American Petroleum Institute Wants Recognition for Methane Reductions

WASHINGTON (Reuters) — The American Petroleum Institute lobby group is seeking recognition of reductions in methane emissions by oil and gas producers as the Biden administration moves to regulate the greenhouse gas, the group's chief said on Wednesday.

President Joe Biden's Environmental Protection Agency in November launched a proposal on methane emissions from oil and gas operations and other sources. For the first time, it requires oil and gas operators to aggressively detect and repair methane leaks. The operations account for a third of methane emissions.

At the time, the API said it supported direct regulation from new and existing sources, a change of position from the group that had long opposed mandatory curbs.

Mike Sommers, API's president and chief executive, said the group is sharing industry knowledge and experience with EPA to inform its rule making. The comments to the EPA "will include suggestions to further enhance the flexibility of the proposed monitoring framework so that producers have the ability to implement new and more effective monitoring technologies," Sommers told reporters after API's annual event on the state of the industry.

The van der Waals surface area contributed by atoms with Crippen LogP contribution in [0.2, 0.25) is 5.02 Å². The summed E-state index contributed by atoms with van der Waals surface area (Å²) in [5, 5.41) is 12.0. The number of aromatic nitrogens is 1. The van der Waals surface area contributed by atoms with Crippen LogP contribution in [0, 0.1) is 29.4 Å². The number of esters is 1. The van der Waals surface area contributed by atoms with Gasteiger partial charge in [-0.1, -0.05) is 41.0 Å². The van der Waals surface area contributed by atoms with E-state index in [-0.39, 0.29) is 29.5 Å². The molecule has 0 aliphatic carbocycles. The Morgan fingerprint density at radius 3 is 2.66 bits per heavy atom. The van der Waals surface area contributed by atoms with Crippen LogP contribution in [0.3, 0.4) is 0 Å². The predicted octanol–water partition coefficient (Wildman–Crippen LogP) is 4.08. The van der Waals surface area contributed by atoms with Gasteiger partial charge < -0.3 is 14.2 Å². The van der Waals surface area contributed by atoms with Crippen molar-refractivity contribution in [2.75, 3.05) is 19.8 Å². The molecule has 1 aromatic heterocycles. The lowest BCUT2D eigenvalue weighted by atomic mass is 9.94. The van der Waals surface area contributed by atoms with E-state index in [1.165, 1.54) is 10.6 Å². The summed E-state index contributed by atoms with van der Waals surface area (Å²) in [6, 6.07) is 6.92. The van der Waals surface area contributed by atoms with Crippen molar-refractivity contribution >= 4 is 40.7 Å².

The group wants regulators to acknowledge steps the industry has taken to reduce leaks of the gas, he said. He did not provide details on how that work could be recognized.

The API has criticized steps the Biden administration has taken as part of its program to curb climate change, including axing the Keystone XL pipeline and cutting drilling access to Alaska's Arctic National Wildlife Refuge, saying the steps could harm the economy. Sommers said working with EPA on methane is a way of cooperating with the administration on curbing climate change risks "over time."

While API says it supports methane regulations, it opposes efforts to place a fee on emissions of the gas. The API has concerns about a methane emissions fee included in House-passed Build Back Better legislation that is at the heart of Biden's economic plan, Sommers said during the API event that attempted to illustrate the industry's diversity and concern for the environment,

The bill is stalled due to opposition from Democratic Senators Joe Manchin and Kyrsten Sinema.

The lobby group supports the bill's boosting of credits, known as 45Q, for industries to capture carbon emissions before they reach the atmosphere. 

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